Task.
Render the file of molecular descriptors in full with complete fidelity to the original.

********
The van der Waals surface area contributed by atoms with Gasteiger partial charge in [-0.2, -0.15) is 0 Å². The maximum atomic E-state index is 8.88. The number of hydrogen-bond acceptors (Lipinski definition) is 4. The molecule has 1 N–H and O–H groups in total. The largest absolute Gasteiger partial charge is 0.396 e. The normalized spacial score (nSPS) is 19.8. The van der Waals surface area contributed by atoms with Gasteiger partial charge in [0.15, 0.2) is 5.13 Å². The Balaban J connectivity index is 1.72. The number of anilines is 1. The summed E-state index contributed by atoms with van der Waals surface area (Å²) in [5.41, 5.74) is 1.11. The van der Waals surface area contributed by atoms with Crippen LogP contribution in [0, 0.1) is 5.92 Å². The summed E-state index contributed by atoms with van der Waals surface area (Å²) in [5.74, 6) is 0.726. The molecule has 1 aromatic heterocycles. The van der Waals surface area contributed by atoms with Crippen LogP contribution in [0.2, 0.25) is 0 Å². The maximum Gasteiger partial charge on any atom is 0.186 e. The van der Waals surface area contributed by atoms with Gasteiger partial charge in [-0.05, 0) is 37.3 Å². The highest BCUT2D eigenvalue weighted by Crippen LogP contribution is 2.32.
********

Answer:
The van der Waals surface area contributed by atoms with Gasteiger partial charge in [-0.2, -0.15) is 0 Å². The maximum atomic E-state index is 8.88. The number of hydrogen-bond acceptors (Lipinski definition) is 4. The molecule has 1 N–H and O–H groups in total. The largest absolute Gasteiger partial charge is 0.396 e. The normalized spacial score (nSPS) is 19.8. The van der Waals surface area contributed by atoms with Gasteiger partial charge in [0.15, 0.2) is 5.13 Å². The Balaban J connectivity index is 1.72. The number of anilines is 1. The summed E-state index contributed by atoms with van der Waals surface area (Å²) in [5.41, 5.74) is 1.11. The van der Waals surface area contributed by atoms with Crippen LogP contribution in [0, 0.1) is 5.92 Å². The summed E-state index contributed by atoms with van der Waals surface area (Å²) in [5.74, 6) is 0.726. The molecule has 1 aromatic heterocycles. The van der Waals surface area contributed by atoms with Crippen LogP contribution in [0.2, 0.25) is 0 Å². The maximum Gasteiger partial charge on any atom is 0.186 e. The van der Waals surface area contributed by atoms with Gasteiger partial charge in [-0.05, 0) is 37.3 Å². The highest BCUT2D eigenvalue weighted by Crippen LogP contribution is 2.32.